The Real-Music Club Saturday 17th June 2006
The following review is taken from the website of The Real-Music Club, Sharpe's Pottery Museum, Derbyshire.
Gig date Saturday 17th June 2006.
It was a hot night. The bricks in the kiln at Sharpe's Pottery Museum had absorbed the warmth of the day and added to the shimmering nature of the evening. Everyone was in their summer gear, floaty dresses, linen shirts and trousers, bright colours, silks, a touch of the exotic, even the odd pair of shorts and sandals. Gordon Giltrap, though, was dressed all in black other than for a striking pair of soft, red leather moccasins — his one concession to the colour of the evening. With his beard and long dark hair he looked like a King's musketeer leaning on his foil waiting for Dick Lester to finish filming a gauche Michael York or a villainous Christopher Lee.
He had brought five guitars with him, ranging from a Miami Vice turquoise telecaster to a plain blond toy-like guitar that would have brought a smile to George Formby's face. They were placed upright in a semi-circle behind him; settlers' wagons circled against night-time attack. He chose each one carefully, deliberately, at different times in the evening, making his selection, knowing precisely which instrument he would use for which piece of music, which strings he could coax and bend to convey the exact musical colours and emotions he wanted to convey to an audience that had already been drawn in by his disarming manner and quiet charm.
He knew what he was doing, not just because he had done it all many times before but because he had learned from each occasion, and because he was enthusiastic enough to go on learning and he would always be that sort of guitar virtuoso, the perpetual student, someone with something more to learn, leaving the rest of us, those of us who fancy ourselves as guitar players, trailing, with our knuckles and our jaws dragging along the ground.
It would be wrong to suggest that Gordon Giltrap was just giving a master class in guitar playing because he could do that without breaking sweat. This was no sterile occasion; this wasn't a surgeon operating in his theatre, swathed and gowned to isolate and protect himself from the object of his attentions. This was a terrific musician and entertainer in his chosen theatre of operation making connections with everyone in the audience. He took out the ukulele like toy guitar and talked about acquiring it at a car boot sale, cheap, string-less, he talked of drilling holes, fitting bits here, there. He let his fingers strum across the sound hole and the sound was like a grown up mandolin, one with attitude, or maybe a macho sounding, suntanned Greek Bouzouki. The strings seemed as taut as piano strings and it looked like you'd need fingers wrapped in asbestos to play it.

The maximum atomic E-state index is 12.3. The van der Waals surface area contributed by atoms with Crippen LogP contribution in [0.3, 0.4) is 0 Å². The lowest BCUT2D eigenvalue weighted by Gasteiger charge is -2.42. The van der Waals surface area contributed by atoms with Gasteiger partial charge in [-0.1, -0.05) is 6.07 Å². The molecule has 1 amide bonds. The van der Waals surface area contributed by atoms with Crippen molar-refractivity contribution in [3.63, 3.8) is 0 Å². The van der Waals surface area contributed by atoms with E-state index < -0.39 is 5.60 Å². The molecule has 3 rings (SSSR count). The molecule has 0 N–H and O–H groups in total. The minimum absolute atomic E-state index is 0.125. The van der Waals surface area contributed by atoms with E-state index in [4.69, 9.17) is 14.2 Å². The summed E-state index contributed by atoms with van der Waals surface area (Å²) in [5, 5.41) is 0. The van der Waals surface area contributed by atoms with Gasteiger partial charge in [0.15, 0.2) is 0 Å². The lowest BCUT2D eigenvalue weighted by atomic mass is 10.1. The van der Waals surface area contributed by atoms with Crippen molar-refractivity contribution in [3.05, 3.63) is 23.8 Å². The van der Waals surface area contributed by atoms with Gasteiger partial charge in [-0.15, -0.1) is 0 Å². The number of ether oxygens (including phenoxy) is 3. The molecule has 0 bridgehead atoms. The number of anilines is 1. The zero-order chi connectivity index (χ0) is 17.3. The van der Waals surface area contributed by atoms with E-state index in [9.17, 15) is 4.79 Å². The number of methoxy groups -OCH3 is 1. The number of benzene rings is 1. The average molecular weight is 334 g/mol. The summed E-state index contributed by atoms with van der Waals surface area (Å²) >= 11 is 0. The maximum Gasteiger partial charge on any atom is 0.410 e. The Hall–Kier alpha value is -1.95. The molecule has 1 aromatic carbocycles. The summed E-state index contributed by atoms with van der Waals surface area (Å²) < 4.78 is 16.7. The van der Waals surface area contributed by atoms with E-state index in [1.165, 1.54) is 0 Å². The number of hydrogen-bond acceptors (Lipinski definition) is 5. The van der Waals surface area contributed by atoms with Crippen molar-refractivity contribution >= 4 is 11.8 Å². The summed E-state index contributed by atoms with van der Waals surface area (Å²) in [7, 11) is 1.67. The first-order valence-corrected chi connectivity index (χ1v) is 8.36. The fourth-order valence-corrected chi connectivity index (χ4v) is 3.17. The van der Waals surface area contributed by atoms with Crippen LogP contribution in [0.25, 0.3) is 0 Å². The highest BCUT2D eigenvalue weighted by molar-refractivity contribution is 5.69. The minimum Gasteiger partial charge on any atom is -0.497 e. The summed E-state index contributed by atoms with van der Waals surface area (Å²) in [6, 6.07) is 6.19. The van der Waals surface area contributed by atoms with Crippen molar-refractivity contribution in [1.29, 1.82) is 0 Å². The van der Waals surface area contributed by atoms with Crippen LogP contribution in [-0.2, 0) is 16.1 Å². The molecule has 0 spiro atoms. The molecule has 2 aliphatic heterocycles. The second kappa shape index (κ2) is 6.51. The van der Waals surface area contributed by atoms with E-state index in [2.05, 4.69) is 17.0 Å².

He talked about how he did mostly his own compositions, not because he didn't admire other guitarists because he did, but because his chosen field was the acoustic guitar, that was where he liked to be; his place. He made us all believe that he'd taken this little piece of flotsam or driftwood and brought it back to life to lead a quiet, deserved retirement in summer fields next to some acoustic forest. Having drawn us all in, he then proceeded to knock us all right back in our seats with a wonderful version of God Save the Queen; not a madrigal soaked, last night of the proms influenced piece of classical kitsch but Brian May's version, all humbucking pick-ups, overdriven, valve amp sounding, distortion filled amphitheatre rock. And all this from a cross between a toy guitar and an Airfix construction kit!
He may play a little too close to the white lines for most Maverick readers, a little too much at the middle of the road rather than picking along the edge of the camber but there is no question that he plays in his own right, in his own style, choosing his own route and finger picking his own path; he owes neither dues nor apologies to anyone. Albert Lee is a great country picker, as good as you will hear, Bert Jansch an innovative and musically important blues / folk stylist, Davy Graham a wayward genius but Gordon Giltrap has a style that merges both finger picking and chord progression, he plays lead and rhythm both at the same time; try thinking John Renbourn crossed with Django Reinhardt. He is the acoustic guitar man.
Neil Dalton (Copyright June 2006)
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